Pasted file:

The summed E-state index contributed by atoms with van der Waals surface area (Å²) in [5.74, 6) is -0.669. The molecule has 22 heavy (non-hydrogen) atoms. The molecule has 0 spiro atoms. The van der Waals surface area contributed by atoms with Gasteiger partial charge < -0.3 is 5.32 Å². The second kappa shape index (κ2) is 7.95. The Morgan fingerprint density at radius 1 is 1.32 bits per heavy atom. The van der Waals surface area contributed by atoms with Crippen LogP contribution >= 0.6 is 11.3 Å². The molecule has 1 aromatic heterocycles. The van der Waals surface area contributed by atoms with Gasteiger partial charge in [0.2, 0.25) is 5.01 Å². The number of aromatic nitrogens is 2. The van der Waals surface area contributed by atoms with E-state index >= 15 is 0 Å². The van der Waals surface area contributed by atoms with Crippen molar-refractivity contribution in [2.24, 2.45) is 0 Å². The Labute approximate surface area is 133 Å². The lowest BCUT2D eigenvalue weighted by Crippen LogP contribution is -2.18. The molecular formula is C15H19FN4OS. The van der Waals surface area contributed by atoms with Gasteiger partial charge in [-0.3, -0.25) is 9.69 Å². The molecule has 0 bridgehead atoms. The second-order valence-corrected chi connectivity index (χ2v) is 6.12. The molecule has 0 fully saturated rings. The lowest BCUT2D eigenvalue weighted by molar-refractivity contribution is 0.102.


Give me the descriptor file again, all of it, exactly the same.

The summed E-state index contributed by atoms with van der Waals surface area (Å²) in [5.74, 6) is -0.669. The molecule has 22 heavy (non-hydrogen) atoms. The molecule has 0 spiro atoms. The van der Waals surface area contributed by atoms with Gasteiger partial charge < -0.3 is 5.32 Å². The second kappa shape index (κ2) is 7.95. The Morgan fingerprint density at radius 1 is 1.32 bits per heavy atom. The van der Waals surface area contributed by atoms with Crippen LogP contribution >= 0.6 is 11.3 Å². The molecule has 1 aromatic heterocycles. The van der Waals surface area contributed by atoms with Gasteiger partial charge in [0.2, 0.25) is 5.01 Å². The number of aromatic nitrogens is 2. The van der Waals surface area contributed by atoms with E-state index >= 15 is 0 Å². The van der Waals surface area contributed by atoms with Crippen molar-refractivity contribution in [2.24, 2.45) is 0 Å². The Labute approximate surface area is 133 Å². The lowest BCUT2D eigenvalue weighted by Crippen LogP contribution is -2.18. The molecular formula is C15H19FN4OS. The van der Waals surface area contributed by atoms with Gasteiger partial charge in [-0.3, -0.25) is 9.69 Å². The molecule has 0 bridgehead atoms. The second-order valence-corrected chi connectivity index (χ2v) is 6.12. The molecule has 0 fully saturated rings. The lowest BCUT2D eigenvalue weighted by molar-refractivity contribution is 0.102.